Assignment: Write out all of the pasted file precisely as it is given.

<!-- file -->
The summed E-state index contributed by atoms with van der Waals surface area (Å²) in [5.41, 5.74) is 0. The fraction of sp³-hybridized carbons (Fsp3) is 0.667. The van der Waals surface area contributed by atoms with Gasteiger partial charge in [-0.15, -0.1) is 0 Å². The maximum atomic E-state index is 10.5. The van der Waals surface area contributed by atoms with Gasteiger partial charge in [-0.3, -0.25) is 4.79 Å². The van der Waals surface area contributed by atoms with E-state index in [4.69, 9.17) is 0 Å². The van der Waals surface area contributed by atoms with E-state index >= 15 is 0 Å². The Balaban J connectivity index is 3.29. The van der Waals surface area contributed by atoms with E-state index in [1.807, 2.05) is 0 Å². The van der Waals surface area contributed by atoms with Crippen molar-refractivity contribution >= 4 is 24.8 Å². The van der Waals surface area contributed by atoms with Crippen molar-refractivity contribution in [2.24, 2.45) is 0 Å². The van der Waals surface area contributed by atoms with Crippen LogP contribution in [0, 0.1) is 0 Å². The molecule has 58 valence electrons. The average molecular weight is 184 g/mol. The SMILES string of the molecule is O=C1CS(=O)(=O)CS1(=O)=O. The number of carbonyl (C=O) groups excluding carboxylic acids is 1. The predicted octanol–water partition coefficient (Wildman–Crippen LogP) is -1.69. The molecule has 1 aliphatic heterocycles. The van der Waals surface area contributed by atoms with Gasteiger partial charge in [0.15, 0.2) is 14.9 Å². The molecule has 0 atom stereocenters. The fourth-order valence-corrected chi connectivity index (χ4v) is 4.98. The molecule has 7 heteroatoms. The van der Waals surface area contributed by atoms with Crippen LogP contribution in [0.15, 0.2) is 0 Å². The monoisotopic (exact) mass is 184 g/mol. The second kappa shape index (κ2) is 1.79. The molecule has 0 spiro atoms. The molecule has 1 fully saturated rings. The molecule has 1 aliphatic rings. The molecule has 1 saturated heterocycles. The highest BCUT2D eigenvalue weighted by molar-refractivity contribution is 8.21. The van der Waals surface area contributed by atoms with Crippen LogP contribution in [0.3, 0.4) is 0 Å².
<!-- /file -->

The summed E-state index contributed by atoms with van der Waals surface area (Å²) in [5.41, 5.74) is 0. The fraction of sp³-hybridized carbons (Fsp3) is 0.667. The van der Waals surface area contributed by atoms with Gasteiger partial charge in [-0.15, -0.1) is 0 Å². The maximum atomic E-state index is 10.5. The van der Waals surface area contributed by atoms with Gasteiger partial charge in [-0.3, -0.25) is 4.79 Å². The van der Waals surface area contributed by atoms with E-state index in [4.69, 9.17) is 0 Å². The van der Waals surface area contributed by atoms with E-state index >= 15 is 0 Å². The Balaban J connectivity index is 3.29. The van der Waals surface area contributed by atoms with E-state index in [1.807, 2.05) is 0 Å². The van der Waals surface area contributed by atoms with Crippen molar-refractivity contribution >= 4 is 24.8 Å². The van der Waals surface area contributed by atoms with Crippen molar-refractivity contribution in [2.24, 2.45) is 0 Å². The van der Waals surface area contributed by atoms with Crippen LogP contribution in [0, 0.1) is 0 Å². The molecule has 58 valence electrons. The average molecular weight is 184 g/mol. The SMILES string of the molecule is O=C1CS(=O)(=O)CS1(=O)=O. The number of carbonyl (C=O) groups excluding carboxylic acids is 1. The predicted octanol–water partition coefficient (Wildman–Crippen LogP) is -1.69. The molecule has 1 aliphatic heterocycles. The van der Waals surface area contributed by atoms with Gasteiger partial charge in [0.15, 0.2) is 14.9 Å². The molecule has 0 atom stereocenters. The fourth-order valence-corrected chi connectivity index (χ4v) is 4.98. The molecule has 7 heteroatoms. The van der Waals surface area contributed by atoms with Crippen LogP contribution in [0.15, 0.2) is 0 Å². The monoisotopic (exact) mass is 184 g/mol. The second kappa shape index (κ2) is 1.79. The molecule has 0 spiro atoms. The molecule has 1 fully saturated rings. The molecule has 1 aliphatic rings. The molecule has 1 saturated heterocycles. The highest BCUT2D eigenvalue weighted by molar-refractivity contribution is 8.21. The van der Waals surface area contributed by atoms with Crippen LogP contribution in [0.3, 0.4) is 0 Å².